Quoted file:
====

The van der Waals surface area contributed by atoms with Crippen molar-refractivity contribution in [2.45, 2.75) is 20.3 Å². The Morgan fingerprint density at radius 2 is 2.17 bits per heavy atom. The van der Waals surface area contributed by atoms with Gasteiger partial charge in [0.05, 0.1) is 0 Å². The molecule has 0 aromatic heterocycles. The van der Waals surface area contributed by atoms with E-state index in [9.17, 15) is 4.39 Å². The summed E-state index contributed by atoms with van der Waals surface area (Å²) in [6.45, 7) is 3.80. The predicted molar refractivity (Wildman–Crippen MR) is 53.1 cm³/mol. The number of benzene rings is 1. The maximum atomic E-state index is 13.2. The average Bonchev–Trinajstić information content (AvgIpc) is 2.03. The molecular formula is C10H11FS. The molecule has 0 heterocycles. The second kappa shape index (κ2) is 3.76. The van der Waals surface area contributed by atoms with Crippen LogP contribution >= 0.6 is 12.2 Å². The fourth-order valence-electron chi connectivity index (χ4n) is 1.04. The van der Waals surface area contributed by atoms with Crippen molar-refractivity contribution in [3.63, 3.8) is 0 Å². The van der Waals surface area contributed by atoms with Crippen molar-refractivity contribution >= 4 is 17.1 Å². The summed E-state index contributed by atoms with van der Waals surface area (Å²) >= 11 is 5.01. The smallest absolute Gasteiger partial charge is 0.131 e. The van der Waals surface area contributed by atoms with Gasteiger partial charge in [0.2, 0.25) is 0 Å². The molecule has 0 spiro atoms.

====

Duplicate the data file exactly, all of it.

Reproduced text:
The van der Waals surface area contributed by atoms with Crippen molar-refractivity contribution in [2.45, 2.75) is 20.3 Å². The Morgan fingerprint density at radius 2 is 2.17 bits per heavy atom. The van der Waals surface area contributed by atoms with Gasteiger partial charge in [0.05, 0.1) is 0 Å². The molecule has 0 aromatic heterocycles. The van der Waals surface area contributed by atoms with E-state index in [9.17, 15) is 4.39 Å². The summed E-state index contributed by atoms with van der Waals surface area (Å²) in [6.45, 7) is 3.80. The predicted molar refractivity (Wildman–Crippen MR) is 53.1 cm³/mol. The number of benzene rings is 1. The maximum atomic E-state index is 13.2. The average Bonchev–Trinajstić information content (AvgIpc) is 2.03. The molecular formula is C10H11FS. The molecule has 0 heterocycles. The second kappa shape index (κ2) is 3.76. The van der Waals surface area contributed by atoms with Crippen LogP contribution >= 0.6 is 12.2 Å². The fourth-order valence-electron chi connectivity index (χ4n) is 1.04. The van der Waals surface area contributed by atoms with Crippen molar-refractivity contribution in [3.63, 3.8) is 0 Å². The van der Waals surface area contributed by atoms with Crippen molar-refractivity contribution >= 4 is 17.1 Å². The summed E-state index contributed by atoms with van der Waals surface area (Å²) >= 11 is 5.01. The smallest absolute Gasteiger partial charge is 0.131 e. The van der Waals surface area contributed by atoms with Gasteiger partial charge in [0.2, 0.25) is 0 Å². The molecule has 0 spiro atoms.